Professor: Jonathan Butcher
Project Description: Over 750,000 Americans suffer from myocardial infarctions (heart attacks) annually due to blockage of the coronary arteries, with about 16% of cases leading to mortality. Currently, no viable clinical cardiac regenerative therapy exists to completely restore heart function following a myocardial infarction. Due to the limited capacity for adult mammalian hearts to regenerate, myocardial infarctions lead to deleterious remodeling that results in the deposition of nonfunctional fibrotic tissue that can progress to congestive heart failure as the heart is unable to meet the work load demands. In contrast, embryonic/fetal staged mammalian hearts have an enhanced regenerative capacity with little to no deposition of fibrotic scars following injury. The underlying mechanisms associated with this regenerative capacity transition are not well understood but several studies have eluded to the role of the extracellular matrix (ECM) and mechanics.
The extracellular matrix not only provides structural support to cells but also is laden with a variety of biochemical cues that can direct cellular fates. Several studies have demonstrated that fetal staged cardiac ECM can induce a greater increase in cardiomyocyte proliferation in contrast to adult cardiac ECM. Therefore, from a clinical therapy perspective, implanting fetal staged cardiac ECM within adult mammalian infarcts may facilitate the restoration of heart function. However, many gold-standard decellularization protocols to isolate cardiac ECM utilize harsh detergent reagents, such as sodium dodecyl sulfate (SDS), which eliminates many of the potential cell fate directing factors within the matrix. Likewise, decellularizing embryonic tissues using these detergent based techniques is difficult due to the greater fragility of embryonic tissue and the fact they contain more cellular content per unit of mass than adult tissue. To overcome the limitations associated with detergent based decellularization, our lab has developed a novel non-detergent based decellularization protocol that can be utilized to decellularize any embryonic organ/tissue of interest while preserving many of the essential extracellular matrix factors that may be beneficial for a pro-regenerative response.
Another promising approach to restore heart function is the development of tissue engineered myocardium, which could potentially be implanted within the infarcted zone to restore cardiac function. Decades of research have been poured into the development of tissue engineered cardiac tissues but with limited success. One major issue with cardiac constructs is the overall fetal-like immaturity of the cardiomyocytes, which do not integrate well with the surrounding host tissue and often induce unwanted ventricular arrythmias. To study cardiomyocyte maturity, our lab has developed a novel high-throughput in vitro platform system to create functional three-dimensional engineered cardiac tissues around elastic posts that serve as mechanical constraints and a mode for the cardiac cells to work against. Utilizing this platform, we are developing a bioreactor system that can mechanical stimulate (stretch) and electrically stimulate (pace) the engineered tissues to recapitulate the in vivo stimulation the cardiac cells experience.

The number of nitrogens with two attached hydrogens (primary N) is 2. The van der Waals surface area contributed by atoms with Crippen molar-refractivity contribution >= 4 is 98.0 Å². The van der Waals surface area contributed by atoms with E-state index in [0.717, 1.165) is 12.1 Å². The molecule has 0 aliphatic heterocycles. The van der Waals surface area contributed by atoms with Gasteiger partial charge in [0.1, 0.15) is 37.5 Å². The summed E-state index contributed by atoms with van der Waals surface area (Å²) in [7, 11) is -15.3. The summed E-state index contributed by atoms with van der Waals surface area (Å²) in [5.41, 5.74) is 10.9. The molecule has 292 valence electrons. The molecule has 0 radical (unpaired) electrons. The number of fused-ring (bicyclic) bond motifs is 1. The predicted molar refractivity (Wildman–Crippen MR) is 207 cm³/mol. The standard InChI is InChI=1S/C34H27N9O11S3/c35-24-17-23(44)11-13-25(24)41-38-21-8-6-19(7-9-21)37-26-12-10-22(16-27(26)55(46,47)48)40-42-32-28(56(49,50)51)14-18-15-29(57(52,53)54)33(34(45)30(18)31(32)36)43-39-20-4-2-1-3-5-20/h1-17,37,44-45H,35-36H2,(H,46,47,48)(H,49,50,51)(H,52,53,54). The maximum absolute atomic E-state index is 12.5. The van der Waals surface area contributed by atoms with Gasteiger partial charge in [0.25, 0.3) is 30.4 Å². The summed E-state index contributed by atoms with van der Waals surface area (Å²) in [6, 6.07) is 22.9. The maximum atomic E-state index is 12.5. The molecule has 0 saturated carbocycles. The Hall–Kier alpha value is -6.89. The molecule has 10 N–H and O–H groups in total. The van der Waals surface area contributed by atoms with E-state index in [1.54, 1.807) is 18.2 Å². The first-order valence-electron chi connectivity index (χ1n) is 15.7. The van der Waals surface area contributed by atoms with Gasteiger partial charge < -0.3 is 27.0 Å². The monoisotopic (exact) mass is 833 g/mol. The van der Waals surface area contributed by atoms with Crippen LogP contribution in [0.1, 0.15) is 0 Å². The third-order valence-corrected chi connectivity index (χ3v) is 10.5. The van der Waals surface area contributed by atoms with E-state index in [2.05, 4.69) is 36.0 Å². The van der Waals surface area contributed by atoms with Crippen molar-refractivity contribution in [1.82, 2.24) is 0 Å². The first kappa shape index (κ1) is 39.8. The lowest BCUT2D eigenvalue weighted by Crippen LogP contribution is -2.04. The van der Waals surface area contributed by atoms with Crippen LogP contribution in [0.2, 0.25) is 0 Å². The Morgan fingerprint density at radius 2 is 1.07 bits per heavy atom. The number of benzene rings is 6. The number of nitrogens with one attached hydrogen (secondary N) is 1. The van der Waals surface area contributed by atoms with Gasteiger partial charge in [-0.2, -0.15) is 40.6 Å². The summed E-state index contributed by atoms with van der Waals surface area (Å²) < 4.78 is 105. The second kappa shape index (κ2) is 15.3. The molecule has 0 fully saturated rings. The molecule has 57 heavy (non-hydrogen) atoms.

This project will consist of two fronts: 1) testing the regenerative capacity of decellularized cardiac ECM, and 2) developing/optimizing the bioreactor system for stimulating cardiac constructs. For the cardiac ECM front, you will learn how to optimize the decellularization of a variety of embryonic chick ECMs, isolate and culture primary embryonic chick cardiac cells in two dimensional as well as three-dimensional engineered culture systems and perform in vitro culture experiments with cardiac cells to test the bioactivity of the matrices. Likewise for the bioreactor front, you will help design and optimize the system for high-throughput stretching and pacing of cardiac tissues, create three-dimensional engineered tissues, as well as test/validate the bioreactor system.